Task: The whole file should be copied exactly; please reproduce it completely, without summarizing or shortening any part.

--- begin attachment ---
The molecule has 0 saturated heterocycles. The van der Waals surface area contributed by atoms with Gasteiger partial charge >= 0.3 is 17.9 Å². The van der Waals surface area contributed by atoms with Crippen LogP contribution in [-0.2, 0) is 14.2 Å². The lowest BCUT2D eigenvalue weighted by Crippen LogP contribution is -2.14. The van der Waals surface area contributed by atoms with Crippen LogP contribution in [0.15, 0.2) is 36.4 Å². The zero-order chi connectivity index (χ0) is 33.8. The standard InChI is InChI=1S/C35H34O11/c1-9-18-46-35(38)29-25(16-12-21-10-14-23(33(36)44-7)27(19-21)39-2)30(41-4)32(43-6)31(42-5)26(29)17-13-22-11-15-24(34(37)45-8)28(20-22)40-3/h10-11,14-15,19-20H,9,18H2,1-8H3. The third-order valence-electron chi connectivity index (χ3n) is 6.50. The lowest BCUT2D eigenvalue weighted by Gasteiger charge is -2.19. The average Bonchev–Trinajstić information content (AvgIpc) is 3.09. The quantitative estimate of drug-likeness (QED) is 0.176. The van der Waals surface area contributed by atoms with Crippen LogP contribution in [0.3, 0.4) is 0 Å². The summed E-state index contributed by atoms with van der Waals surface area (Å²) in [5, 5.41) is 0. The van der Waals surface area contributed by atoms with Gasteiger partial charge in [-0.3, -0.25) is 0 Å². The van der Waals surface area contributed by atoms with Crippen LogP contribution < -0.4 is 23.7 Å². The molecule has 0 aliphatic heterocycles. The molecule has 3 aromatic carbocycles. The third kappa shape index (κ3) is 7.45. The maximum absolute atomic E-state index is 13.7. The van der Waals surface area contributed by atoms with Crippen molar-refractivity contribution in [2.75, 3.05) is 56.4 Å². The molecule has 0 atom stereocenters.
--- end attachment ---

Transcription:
The molecule has 0 saturated heterocycles. The van der Waals surface area contributed by atoms with Gasteiger partial charge >= 0.3 is 17.9 Å². The van der Waals surface area contributed by atoms with Crippen LogP contribution in [-0.2, 0) is 14.2 Å². The lowest BCUT2D eigenvalue weighted by Crippen LogP contribution is -2.14. The van der Waals surface area contributed by atoms with Crippen LogP contribution in [0.15, 0.2) is 36.4 Å². The zero-order chi connectivity index (χ0) is 33.8. The standard InChI is InChI=1S/C35H34O11/c1-9-18-46-35(38)29-25(16-12-21-10-14-23(33(36)44-7)27(19-21)39-2)30(41-4)32(43-6)31(42-5)26(29)17-13-22-11-15-24(34(37)45-8)28(20-22)40-3/h10-11,14-15,19-20H,9,18H2,1-8H3. The third-order valence-electron chi connectivity index (χ3n) is 6.50. The lowest BCUT2D eigenvalue weighted by Gasteiger charge is -2.19. The average Bonchev–Trinajstić information content (AvgIpc) is 3.09. The quantitative estimate of drug-likeness (QED) is 0.176. The van der Waals surface area contributed by atoms with Crippen LogP contribution in [0.3, 0.4) is 0 Å². The summed E-state index contributed by atoms with van der Waals surface area (Å²) in [5, 5.41) is 0. The van der Waals surface area contributed by atoms with Gasteiger partial charge in [-0.3, -0.25) is 0 Å². The van der Waals surface area contributed by atoms with Crippen LogP contribution < -0.4 is 23.7 Å². The molecule has 0 aliphatic heterocycles. The molecule has 3 aromatic carbocycles. The third kappa shape index (κ3) is 7.45. The maximum absolute atomic E-state index is 13.7. The van der Waals surface area contributed by atoms with Crippen molar-refractivity contribution in [2.75, 3.05) is 56.4 Å². The molecule has 0 atom stereocenters.